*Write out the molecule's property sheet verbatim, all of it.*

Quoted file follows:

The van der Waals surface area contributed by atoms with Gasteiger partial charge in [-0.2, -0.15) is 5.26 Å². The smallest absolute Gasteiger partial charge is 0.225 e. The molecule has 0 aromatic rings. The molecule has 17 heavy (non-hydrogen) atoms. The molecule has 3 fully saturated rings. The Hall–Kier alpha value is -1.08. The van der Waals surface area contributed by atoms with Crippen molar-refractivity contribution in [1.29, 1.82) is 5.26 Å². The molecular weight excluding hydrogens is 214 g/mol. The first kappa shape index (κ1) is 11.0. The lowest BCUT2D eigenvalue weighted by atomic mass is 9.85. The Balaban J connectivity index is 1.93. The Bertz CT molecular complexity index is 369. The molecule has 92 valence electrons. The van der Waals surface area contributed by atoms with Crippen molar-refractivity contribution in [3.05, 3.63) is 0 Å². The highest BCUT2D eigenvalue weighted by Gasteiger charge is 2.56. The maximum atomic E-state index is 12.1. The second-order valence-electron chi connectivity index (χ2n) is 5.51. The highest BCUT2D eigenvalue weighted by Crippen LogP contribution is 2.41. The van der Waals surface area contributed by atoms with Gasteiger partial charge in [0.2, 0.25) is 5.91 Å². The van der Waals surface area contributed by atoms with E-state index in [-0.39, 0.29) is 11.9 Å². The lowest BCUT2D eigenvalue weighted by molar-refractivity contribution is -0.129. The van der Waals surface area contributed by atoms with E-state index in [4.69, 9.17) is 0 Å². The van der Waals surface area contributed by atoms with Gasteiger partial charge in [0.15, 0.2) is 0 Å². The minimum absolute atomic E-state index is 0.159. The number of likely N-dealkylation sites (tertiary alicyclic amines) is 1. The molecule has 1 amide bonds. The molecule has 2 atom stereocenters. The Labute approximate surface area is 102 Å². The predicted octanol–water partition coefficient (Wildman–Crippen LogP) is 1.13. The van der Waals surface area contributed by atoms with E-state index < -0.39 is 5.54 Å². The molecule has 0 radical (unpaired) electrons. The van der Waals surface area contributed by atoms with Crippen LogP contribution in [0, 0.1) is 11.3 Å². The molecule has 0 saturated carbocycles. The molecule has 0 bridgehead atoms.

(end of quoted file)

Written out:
The van der Waals surface area contributed by atoms with Gasteiger partial charge in [-0.2, -0.15) is 5.26 Å². The smallest absolute Gasteiger partial charge is 0.225 e. The molecule has 0 aromatic rings. The molecule has 17 heavy (non-hydrogen) atoms. The molecule has 3 fully saturated rings. The Hall–Kier alpha value is -1.08. The van der Waals surface area contributed by atoms with Crippen molar-refractivity contribution in [1.29, 1.82) is 5.26 Å². The molecular weight excluding hydrogens is 214 g/mol. The first kappa shape index (κ1) is 11.0. The lowest BCUT2D eigenvalue weighted by atomic mass is 9.85. The Balaban J connectivity index is 1.93. The Bertz CT molecular complexity index is 369. The molecule has 92 valence electrons. The van der Waals surface area contributed by atoms with Crippen molar-refractivity contribution in [3.05, 3.63) is 0 Å². The highest BCUT2D eigenvalue weighted by Gasteiger charge is 2.56. The maximum atomic E-state index is 12.1. The second-order valence-electron chi connectivity index (χ2n) is 5.51. The highest BCUT2D eigenvalue weighted by Crippen LogP contribution is 2.41. The van der Waals surface area contributed by atoms with Gasteiger partial charge in [0.2, 0.25) is 5.91 Å². The van der Waals surface area contributed by atoms with E-state index in [-0.39, 0.29) is 11.9 Å². The lowest BCUT2D eigenvalue weighted by molar-refractivity contribution is -0.129. The van der Waals surface area contributed by atoms with E-state index in [4.69, 9.17) is 0 Å². The van der Waals surface area contributed by atoms with Gasteiger partial charge in [0.15, 0.2) is 0 Å². The minimum absolute atomic E-state index is 0.159. The number of likely N-dealkylation sites (tertiary alicyclic amines) is 1. The molecule has 1 amide bonds. The molecule has 2 atom stereocenters. The Labute approximate surface area is 102 Å². The predicted octanol–water partition coefficient (Wildman–Crippen LogP) is 1.13. The van der Waals surface area contributed by atoms with E-state index < -0.39 is 5.54 Å². The molecule has 0 radical (unpaired) electrons. The van der Waals surface area contributed by atoms with Crippen LogP contribution in [0, 0.1) is 11.3 Å². The molecule has 0 saturated carbocycles. The molecule has 0 bridgehead atoms.